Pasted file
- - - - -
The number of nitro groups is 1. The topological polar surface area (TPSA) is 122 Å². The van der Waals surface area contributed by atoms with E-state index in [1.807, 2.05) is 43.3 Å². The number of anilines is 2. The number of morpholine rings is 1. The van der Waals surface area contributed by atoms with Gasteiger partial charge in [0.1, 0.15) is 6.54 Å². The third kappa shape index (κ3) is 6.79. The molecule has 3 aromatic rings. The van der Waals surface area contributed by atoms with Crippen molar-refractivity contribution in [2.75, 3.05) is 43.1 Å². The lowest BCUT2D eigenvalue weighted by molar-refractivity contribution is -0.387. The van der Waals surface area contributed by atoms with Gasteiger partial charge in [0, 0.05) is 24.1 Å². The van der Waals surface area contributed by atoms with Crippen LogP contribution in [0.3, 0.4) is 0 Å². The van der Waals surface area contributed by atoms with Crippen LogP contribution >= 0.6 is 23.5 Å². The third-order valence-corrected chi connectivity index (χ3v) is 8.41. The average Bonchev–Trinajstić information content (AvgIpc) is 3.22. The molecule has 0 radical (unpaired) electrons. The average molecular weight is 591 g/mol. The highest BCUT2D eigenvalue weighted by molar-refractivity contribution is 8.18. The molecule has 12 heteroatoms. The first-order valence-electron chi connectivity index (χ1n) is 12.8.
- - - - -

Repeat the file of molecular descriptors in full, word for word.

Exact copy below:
The number of nitro groups is 1. The topological polar surface area (TPSA) is 122 Å². The van der Waals surface area contributed by atoms with E-state index in [1.807, 2.05) is 43.3 Å². The number of anilines is 2. The number of morpholine rings is 1. The van der Waals surface area contributed by atoms with Gasteiger partial charge in [0.1, 0.15) is 6.54 Å². The third kappa shape index (κ3) is 6.79. The molecule has 3 aromatic rings. The van der Waals surface area contributed by atoms with Crippen molar-refractivity contribution in [2.75, 3.05) is 43.1 Å². The lowest BCUT2D eigenvalue weighted by molar-refractivity contribution is -0.387. The van der Waals surface area contributed by atoms with Gasteiger partial charge in [0, 0.05) is 24.1 Å². The van der Waals surface area contributed by atoms with Crippen LogP contribution in [0.3, 0.4) is 0 Å². The van der Waals surface area contributed by atoms with Crippen LogP contribution >= 0.6 is 23.5 Å². The third-order valence-corrected chi connectivity index (χ3v) is 8.41. The average Bonchev–Trinajstić information content (AvgIpc) is 3.22. The molecule has 0 radical (unpaired) electrons. The average molecular weight is 591 g/mol. The highest BCUT2D eigenvalue weighted by molar-refractivity contribution is 8.18. The molecule has 12 heteroatoms. The first-order valence-electron chi connectivity index (χ1n) is 12.8.